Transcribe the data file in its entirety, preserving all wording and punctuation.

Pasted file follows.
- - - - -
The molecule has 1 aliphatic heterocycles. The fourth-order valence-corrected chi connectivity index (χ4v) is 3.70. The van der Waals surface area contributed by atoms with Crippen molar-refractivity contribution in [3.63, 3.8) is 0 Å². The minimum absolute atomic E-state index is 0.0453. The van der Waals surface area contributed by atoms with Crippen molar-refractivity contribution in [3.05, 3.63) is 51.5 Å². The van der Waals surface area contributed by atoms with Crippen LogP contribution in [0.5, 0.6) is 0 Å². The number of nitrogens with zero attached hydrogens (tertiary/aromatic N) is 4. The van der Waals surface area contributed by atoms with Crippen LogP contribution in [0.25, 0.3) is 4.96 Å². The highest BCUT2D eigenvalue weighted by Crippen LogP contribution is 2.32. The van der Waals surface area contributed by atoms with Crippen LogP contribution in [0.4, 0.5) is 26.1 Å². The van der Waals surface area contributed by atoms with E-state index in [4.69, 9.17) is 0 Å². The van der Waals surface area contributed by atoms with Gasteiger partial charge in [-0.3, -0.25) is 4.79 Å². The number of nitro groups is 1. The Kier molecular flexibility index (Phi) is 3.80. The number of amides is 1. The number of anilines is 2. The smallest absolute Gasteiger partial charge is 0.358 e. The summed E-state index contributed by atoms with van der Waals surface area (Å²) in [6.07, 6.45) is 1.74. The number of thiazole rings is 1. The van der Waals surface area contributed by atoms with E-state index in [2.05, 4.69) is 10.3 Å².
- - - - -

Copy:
The molecule has 1 aliphatic heterocycles. The fourth-order valence-corrected chi connectivity index (χ4v) is 3.70. The van der Waals surface area contributed by atoms with Crippen molar-refractivity contribution in [3.63, 3.8) is 0 Å². The minimum absolute atomic E-state index is 0.0453. The van der Waals surface area contributed by atoms with Crippen molar-refractivity contribution in [3.05, 3.63) is 51.5 Å². The van der Waals surface area contributed by atoms with Crippen LogP contribution in [0.5, 0.6) is 0 Å². The number of nitrogens with zero attached hydrogens (tertiary/aromatic N) is 4. The van der Waals surface area contributed by atoms with Crippen LogP contribution in [0.25, 0.3) is 4.96 Å². The highest BCUT2D eigenvalue weighted by Crippen LogP contribution is 2.32. The van der Waals surface area contributed by atoms with Crippen LogP contribution in [0.4, 0.5) is 26.1 Å². The van der Waals surface area contributed by atoms with E-state index in [4.69, 9.17) is 0 Å². The van der Waals surface area contributed by atoms with Gasteiger partial charge in [-0.3, -0.25) is 4.79 Å². The number of nitro groups is 1. The Kier molecular flexibility index (Phi) is 3.80. The number of amides is 1. The number of anilines is 2. The smallest absolute Gasteiger partial charge is 0.358 e. The summed E-state index contributed by atoms with van der Waals surface area (Å²) in [6.07, 6.45) is 1.74. The number of thiazole rings is 1. The van der Waals surface area contributed by atoms with E-state index in [2.05, 4.69) is 10.3 Å².